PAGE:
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Thursday - June 02, 2011

From: Austin, TX
Region: Southwest
Topic: Compost and Mulch, Soils, Shrubs
Title: What hydrangeas can be grown in Austin?
Answered by: Barbara Medford

QUESTION:

I was told that oak leaf hydrangea was the only hydrangea variety that could be successfully grown in Austin TX. My oakleaf hydrangea is doing great and I would like to plant other varieties. Can you tell me if a non-oak leaf hydrangea will do well in Austin?

ANSWER:

This particular member of the Mr. Smarty Plants team may very well have been the one who told you that, as I was visiting with attendees of the Wildflower Center Garden Tour. That garden had a beautiful (small) planting of Hydrangea quercifolia (Oakleaf hydrangea). We fielded many questions from attendees wanting to know if they could grow those here, or other varieties or even non-native varieties. Frankly, that gardener had no doubt done a number of things, including adding a lot of leaf-mold compost, to increase the acidity of that soil. Hydrangeas are very much a soil-dependant plant, and they tend to be native to areas where the leaves from deciduous trees and pine needles have fallen on the ground and slowly decayed for many centuries, contributing to an acid soil. As you can see from this USDA Plant Profile map, oakleaf hydrangea is not even native to Texas at all, although they do grow well introduced into East Texas. Follow the plant link above to read all about this plant, including these two lines:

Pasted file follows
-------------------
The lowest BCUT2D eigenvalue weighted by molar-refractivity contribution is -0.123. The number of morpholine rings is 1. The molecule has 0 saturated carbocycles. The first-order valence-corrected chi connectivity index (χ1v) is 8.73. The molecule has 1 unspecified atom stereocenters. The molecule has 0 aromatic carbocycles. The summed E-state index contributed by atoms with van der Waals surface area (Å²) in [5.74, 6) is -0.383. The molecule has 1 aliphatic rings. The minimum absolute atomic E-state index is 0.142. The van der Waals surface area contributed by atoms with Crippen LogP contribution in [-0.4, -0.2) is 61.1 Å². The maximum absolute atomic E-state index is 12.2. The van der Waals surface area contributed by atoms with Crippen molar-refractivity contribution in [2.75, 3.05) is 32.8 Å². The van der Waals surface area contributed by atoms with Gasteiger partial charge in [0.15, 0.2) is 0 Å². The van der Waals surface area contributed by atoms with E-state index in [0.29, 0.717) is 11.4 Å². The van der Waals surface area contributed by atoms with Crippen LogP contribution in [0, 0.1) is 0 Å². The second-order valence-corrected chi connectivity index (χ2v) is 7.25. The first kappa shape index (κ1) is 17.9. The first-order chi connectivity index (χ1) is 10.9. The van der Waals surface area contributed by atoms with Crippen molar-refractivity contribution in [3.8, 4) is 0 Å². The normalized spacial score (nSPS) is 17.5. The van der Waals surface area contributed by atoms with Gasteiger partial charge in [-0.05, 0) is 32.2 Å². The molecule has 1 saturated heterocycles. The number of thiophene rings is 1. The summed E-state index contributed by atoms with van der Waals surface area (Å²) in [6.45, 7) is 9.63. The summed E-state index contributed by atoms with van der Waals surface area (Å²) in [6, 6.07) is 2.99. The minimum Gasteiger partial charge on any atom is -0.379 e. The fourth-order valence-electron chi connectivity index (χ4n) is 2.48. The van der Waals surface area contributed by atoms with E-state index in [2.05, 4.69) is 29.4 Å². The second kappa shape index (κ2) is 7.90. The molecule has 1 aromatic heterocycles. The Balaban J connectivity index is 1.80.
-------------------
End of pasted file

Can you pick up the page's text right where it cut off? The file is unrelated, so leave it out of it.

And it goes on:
"Soil Description: Moist, fertile, well-drained soils.
Conditions Comments: Susceptible to sunscald, chlorosis in alkaline soils, and winter dieback."

Our Native Plant Database has two other hydrangeas native to North America, Decumaria barbara (Decumaria) (not a true hydrangea but a member of the same family), which grows natively in the same areas as oakleaf hydrangea; the other is Hydrangea arborescens (Wild hydrangea), which grows to the north and east of Texas, but not in Texas, itself.

We know that a number of hydrangeas are sold by nurseries, most of which, we are sure, are non-natives or extensively hybridized, so we have no information on them in our Native Plant Database. Because we can't help you with those, here are two articles we found that might be of use. Remember,  most of those named are hybrids or non-natives.

Planting and Transplanting Hydrangeas

All About Hydrangeas

 

From the Image Gallery


Oakleaf hydrangea
Hydrangea quercifolia

Wild hydrangea
Hydrangea arborescens

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